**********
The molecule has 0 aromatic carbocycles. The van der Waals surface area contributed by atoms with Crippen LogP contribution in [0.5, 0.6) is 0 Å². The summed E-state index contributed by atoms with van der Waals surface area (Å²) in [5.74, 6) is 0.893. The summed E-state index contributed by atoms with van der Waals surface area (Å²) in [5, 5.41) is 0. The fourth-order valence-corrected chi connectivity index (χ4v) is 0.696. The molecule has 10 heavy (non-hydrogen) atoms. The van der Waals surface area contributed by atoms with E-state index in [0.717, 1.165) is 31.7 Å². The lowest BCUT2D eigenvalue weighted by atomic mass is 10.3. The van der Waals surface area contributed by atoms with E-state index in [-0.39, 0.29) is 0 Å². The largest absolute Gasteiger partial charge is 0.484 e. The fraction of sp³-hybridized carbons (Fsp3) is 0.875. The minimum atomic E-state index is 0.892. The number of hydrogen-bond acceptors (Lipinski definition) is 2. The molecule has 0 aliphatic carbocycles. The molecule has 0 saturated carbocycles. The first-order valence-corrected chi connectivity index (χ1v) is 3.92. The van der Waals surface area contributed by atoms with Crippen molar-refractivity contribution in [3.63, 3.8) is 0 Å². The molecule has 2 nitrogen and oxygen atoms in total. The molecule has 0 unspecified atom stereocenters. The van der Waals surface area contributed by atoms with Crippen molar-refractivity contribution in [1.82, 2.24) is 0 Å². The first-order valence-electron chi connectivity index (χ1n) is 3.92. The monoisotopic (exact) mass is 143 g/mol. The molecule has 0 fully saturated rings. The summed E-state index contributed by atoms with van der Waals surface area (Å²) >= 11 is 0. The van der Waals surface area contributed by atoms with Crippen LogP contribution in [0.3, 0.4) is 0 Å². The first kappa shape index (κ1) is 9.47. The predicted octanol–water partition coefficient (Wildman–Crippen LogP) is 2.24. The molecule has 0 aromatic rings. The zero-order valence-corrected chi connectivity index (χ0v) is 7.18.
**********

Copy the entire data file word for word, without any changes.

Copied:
The molecule has 0 aromatic carbocycles. The van der Waals surface area contributed by atoms with Crippen LogP contribution in [0.5, 0.6) is 0 Å². The summed E-state index contributed by atoms with van der Waals surface area (Å²) in [5.74, 6) is 0.893. The summed E-state index contributed by atoms with van der Waals surface area (Å²) in [5, 5.41) is 0. The fourth-order valence-corrected chi connectivity index (χ4v) is 0.696. The molecule has 10 heavy (non-hydrogen) atoms. The van der Waals surface area contributed by atoms with E-state index in [0.717, 1.165) is 31.7 Å². The lowest BCUT2D eigenvalue weighted by atomic mass is 10.3. The van der Waals surface area contributed by atoms with E-state index in [-0.39, 0.29) is 0 Å². The largest absolute Gasteiger partial charge is 0.484 e. The fraction of sp³-hybridized carbons (Fsp3) is 0.875. The minimum atomic E-state index is 0.892. The number of hydrogen-bond acceptors (Lipinski definition) is 2. The molecule has 0 aliphatic carbocycles. The molecule has 0 saturated carbocycles. The first-order valence-corrected chi connectivity index (χ1v) is 3.92. The van der Waals surface area contributed by atoms with Crippen molar-refractivity contribution in [3.63, 3.8) is 0 Å². The molecule has 2 nitrogen and oxygen atoms in total. The molecule has 0 unspecified atom stereocenters. The van der Waals surface area contributed by atoms with Crippen molar-refractivity contribution in [1.82, 2.24) is 0 Å². The first-order valence-electron chi connectivity index (χ1n) is 3.92. The monoisotopic (exact) mass is 143 g/mol. The molecule has 0 fully saturated rings. The summed E-state index contributed by atoms with van der Waals surface area (Å²) >= 11 is 0. The van der Waals surface area contributed by atoms with Crippen LogP contribution in [0.3, 0.4) is 0 Å². The first kappa shape index (κ1) is 9.47. The predicted octanol–water partition coefficient (Wildman–Crippen LogP) is 2.24. The molecule has 0 aromatic rings. The zero-order valence-corrected chi connectivity index (χ0v) is 7.18.